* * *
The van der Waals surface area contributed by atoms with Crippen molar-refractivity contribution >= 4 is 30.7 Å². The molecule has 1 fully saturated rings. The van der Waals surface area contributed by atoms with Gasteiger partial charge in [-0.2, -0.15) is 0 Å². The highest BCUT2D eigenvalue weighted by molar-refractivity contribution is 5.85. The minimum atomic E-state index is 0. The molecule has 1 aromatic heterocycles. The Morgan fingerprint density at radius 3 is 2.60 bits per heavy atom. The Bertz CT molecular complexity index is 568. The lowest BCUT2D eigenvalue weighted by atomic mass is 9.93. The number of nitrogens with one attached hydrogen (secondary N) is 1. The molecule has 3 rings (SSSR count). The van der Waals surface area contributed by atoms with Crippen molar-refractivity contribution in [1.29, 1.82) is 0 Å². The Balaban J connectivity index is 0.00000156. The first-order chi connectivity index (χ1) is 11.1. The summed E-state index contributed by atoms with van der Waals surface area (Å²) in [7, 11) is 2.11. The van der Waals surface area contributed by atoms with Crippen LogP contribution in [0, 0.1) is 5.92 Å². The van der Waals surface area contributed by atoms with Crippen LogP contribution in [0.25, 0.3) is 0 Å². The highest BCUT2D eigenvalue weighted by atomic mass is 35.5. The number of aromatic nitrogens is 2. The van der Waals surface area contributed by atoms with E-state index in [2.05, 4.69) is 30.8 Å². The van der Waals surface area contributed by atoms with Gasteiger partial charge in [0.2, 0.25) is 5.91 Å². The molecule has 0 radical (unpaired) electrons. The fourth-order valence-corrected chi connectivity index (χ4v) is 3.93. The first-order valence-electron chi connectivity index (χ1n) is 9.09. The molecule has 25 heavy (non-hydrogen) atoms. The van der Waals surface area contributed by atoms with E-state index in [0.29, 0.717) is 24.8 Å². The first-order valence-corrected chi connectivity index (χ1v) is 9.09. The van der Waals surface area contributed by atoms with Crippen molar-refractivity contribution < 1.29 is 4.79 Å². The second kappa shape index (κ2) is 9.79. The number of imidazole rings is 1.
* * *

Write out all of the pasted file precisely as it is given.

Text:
The van der Waals surface area contributed by atoms with Crippen molar-refractivity contribution >= 4 is 30.7 Å². The molecule has 1 fully saturated rings. The van der Waals surface area contributed by atoms with Gasteiger partial charge in [-0.2, -0.15) is 0 Å². The highest BCUT2D eigenvalue weighted by molar-refractivity contribution is 5.85. The minimum atomic E-state index is 0. The molecule has 1 aromatic heterocycles. The Morgan fingerprint density at radius 3 is 2.60 bits per heavy atom. The Bertz CT molecular complexity index is 568. The lowest BCUT2D eigenvalue weighted by atomic mass is 9.93. The number of nitrogens with one attached hydrogen (secondary N) is 1. The molecule has 3 rings (SSSR count). The van der Waals surface area contributed by atoms with Crippen molar-refractivity contribution in [1.29, 1.82) is 0 Å². The Balaban J connectivity index is 0.00000156. The first-order chi connectivity index (χ1) is 11.1. The summed E-state index contributed by atoms with van der Waals surface area (Å²) in [7, 11) is 2.11. The van der Waals surface area contributed by atoms with Crippen LogP contribution in [0, 0.1) is 5.92 Å². The van der Waals surface area contributed by atoms with Crippen LogP contribution in [0.25, 0.3) is 0 Å². The highest BCUT2D eigenvalue weighted by atomic mass is 35.5. The number of aromatic nitrogens is 2. The van der Waals surface area contributed by atoms with E-state index in [2.05, 4.69) is 30.8 Å². The van der Waals surface area contributed by atoms with Gasteiger partial charge in [0.2, 0.25) is 5.91 Å². The molecule has 0 radical (unpaired) electrons. The fourth-order valence-corrected chi connectivity index (χ4v) is 3.93. The first-order valence-electron chi connectivity index (χ1n) is 9.09. The molecule has 25 heavy (non-hydrogen) atoms. The van der Waals surface area contributed by atoms with E-state index in [0.29, 0.717) is 24.8 Å². The first-order valence-corrected chi connectivity index (χ1v) is 9.09. The van der Waals surface area contributed by atoms with Crippen molar-refractivity contribution < 1.29 is 4.79 Å². The second kappa shape index (κ2) is 9.79. The number of imidazole rings is 1.